NEW YORK - U.S. stocks extended their recent selloff on Tuesday, with the S&P 500 hitting a three-week low, as energy shares dropped with oil prices and retailers including Target and Kohl's sank after weak earnings and forecasts.
Target Corp shares slumped 9.5 percent after third-quarter profit missed analysts' estimates. The company's investments in its online business, higher wages and price cuts hurt margins.
Department store operator Kohl's Corp shed 7.8 percent after its full-year profit forecast fell below expectations.
Warnings from retailers added to caution for investors, already on edge over recent sharp losses in technology shares, a slowdown in global growth, peaking corporate earnings and rising interest rates.
'Despite what has been a pretty good earnings season, people are looking ahead to next year and are worried about a slowdown,' said Mark Kepner, equity trader at Themis Trading in Chatham, New Jersey.
'It's sell first, ask questions later at this point.' The S&P 500 and Dow slipped into negative territory for the year, and the Nasdaq fell to its lowest level in more than seven months.
The S&P energy index tumbled about 3 percent and led sector losses as U.S. oil prices ended the day down 6.6 percent amid concerns about rising global supplies. The S&P 500 retail index lost 2.3 percent, on track for its eighth straight session of losses.
The Dow Jones Industrial Average fell 513.95 points, or 2.05 percent, to 24,503.49, the S&P 500 lost 46.72 points, or 1.74 percent, to 2,644.01 and the Nasdaq Composite dropped 119.76 points, or 1.7 percent, to 6,908.72.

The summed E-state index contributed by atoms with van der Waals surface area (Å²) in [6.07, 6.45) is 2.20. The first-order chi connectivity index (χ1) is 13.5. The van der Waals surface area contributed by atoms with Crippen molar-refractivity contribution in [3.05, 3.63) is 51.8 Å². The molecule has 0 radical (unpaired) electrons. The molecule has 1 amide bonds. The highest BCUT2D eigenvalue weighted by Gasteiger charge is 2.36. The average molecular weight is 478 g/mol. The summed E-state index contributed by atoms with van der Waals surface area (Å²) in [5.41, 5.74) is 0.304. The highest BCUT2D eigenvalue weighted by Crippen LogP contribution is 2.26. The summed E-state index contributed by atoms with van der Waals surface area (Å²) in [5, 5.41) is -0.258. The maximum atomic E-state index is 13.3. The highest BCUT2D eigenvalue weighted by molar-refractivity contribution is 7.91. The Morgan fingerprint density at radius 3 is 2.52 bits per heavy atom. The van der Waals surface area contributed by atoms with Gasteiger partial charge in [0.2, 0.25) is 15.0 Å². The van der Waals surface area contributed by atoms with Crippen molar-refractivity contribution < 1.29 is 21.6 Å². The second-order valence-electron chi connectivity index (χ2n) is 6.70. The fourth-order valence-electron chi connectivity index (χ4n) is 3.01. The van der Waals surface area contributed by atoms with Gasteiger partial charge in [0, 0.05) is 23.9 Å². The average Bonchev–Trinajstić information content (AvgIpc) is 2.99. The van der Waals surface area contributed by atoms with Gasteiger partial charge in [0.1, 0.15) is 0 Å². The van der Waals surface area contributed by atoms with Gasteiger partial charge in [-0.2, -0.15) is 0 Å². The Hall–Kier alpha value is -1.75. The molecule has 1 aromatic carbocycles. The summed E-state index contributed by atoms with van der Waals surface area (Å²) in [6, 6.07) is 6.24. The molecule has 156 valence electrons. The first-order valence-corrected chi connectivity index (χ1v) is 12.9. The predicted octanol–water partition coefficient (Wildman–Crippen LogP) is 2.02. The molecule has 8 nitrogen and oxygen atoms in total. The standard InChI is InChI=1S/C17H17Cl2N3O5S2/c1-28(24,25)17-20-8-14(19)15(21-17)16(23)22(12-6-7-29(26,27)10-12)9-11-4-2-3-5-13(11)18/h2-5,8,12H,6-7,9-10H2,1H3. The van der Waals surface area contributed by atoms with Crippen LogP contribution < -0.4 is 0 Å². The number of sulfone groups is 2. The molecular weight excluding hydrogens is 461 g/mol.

Among other retailers, home improvement chain Lowe's Cos Inc fell 5.3 percent after it unveiled further plans of restructuring in the face of worse-than-expected sales numbers.
TJX Cos Inc slipped 3.8 percent after the discount retailer's holiday-quarter earnings forecast came in largely below estimates. Smaller rival Ross Stores fell 8.1 percent after it forecast fourth-quarter same store sales below analysts' expectations.
Apple Inc shares fell 4.5 percent as concerns lingered over slowing demand for iPhones. The stock, which has led the market through much of its long bull run, is at its lowest level since early May.
Signs of cooling demand for iPhones have wide-ranging implications for technology and internet companies. Should Apple's loss hold through the day, its shares would have lost more than 20 percent of their value, or around $250 billion, since its October 3 record closing high. Goldman Sachs trimmed its price target on Apple for the second time in just over a week, saying the balance of price and features in the new iPhone XR may not have been well-received by users outside of the United States.
Declining issues outnumbered advancing ones on the NYSE by a 5.85-to-1 ratio; on Nasdaq, a 3.10-to-1 ratio favored decliners.
The S&P 500 posted 20 new 52-week highs and 41 new lows; the Nasdaq Composite recorded 10 new highs and 263 new lows.